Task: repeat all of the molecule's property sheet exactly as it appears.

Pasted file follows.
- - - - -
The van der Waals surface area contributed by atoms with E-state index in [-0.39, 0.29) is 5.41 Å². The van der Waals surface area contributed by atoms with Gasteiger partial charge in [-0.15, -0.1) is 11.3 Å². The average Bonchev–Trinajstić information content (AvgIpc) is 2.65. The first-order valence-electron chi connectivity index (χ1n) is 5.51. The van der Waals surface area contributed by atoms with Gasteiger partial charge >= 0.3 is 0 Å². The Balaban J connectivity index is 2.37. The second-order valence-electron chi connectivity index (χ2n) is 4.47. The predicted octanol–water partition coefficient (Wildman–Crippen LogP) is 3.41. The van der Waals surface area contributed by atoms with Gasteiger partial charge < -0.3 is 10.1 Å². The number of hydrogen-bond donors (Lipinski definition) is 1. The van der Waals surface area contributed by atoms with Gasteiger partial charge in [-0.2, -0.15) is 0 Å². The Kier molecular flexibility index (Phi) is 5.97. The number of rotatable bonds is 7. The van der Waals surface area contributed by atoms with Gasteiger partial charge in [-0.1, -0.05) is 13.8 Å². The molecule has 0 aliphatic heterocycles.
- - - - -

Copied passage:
The van der Waals surface area contributed by atoms with E-state index in [-0.39, 0.29) is 5.41 Å². The van der Waals surface area contributed by atoms with Gasteiger partial charge in [-0.15, -0.1) is 11.3 Å². The average Bonchev–Trinajstić information content (AvgIpc) is 2.65. The first-order valence-electron chi connectivity index (χ1n) is 5.51. The van der Waals surface area contributed by atoms with Gasteiger partial charge >= 0.3 is 0 Å². The Balaban J connectivity index is 2.37. The second-order valence-electron chi connectivity index (χ2n) is 4.47. The predicted octanol–water partition coefficient (Wildman–Crippen LogP) is 3.41. The van der Waals surface area contributed by atoms with Gasteiger partial charge < -0.3 is 10.1 Å². The number of hydrogen-bond donors (Lipinski definition) is 1. The van der Waals surface area contributed by atoms with Gasteiger partial charge in [-0.2, -0.15) is 0 Å². The Kier molecular flexibility index (Phi) is 5.97. The number of rotatable bonds is 7. The van der Waals surface area contributed by atoms with Gasteiger partial charge in [-0.1, -0.05) is 13.8 Å². The molecule has 0 aliphatic heterocycles.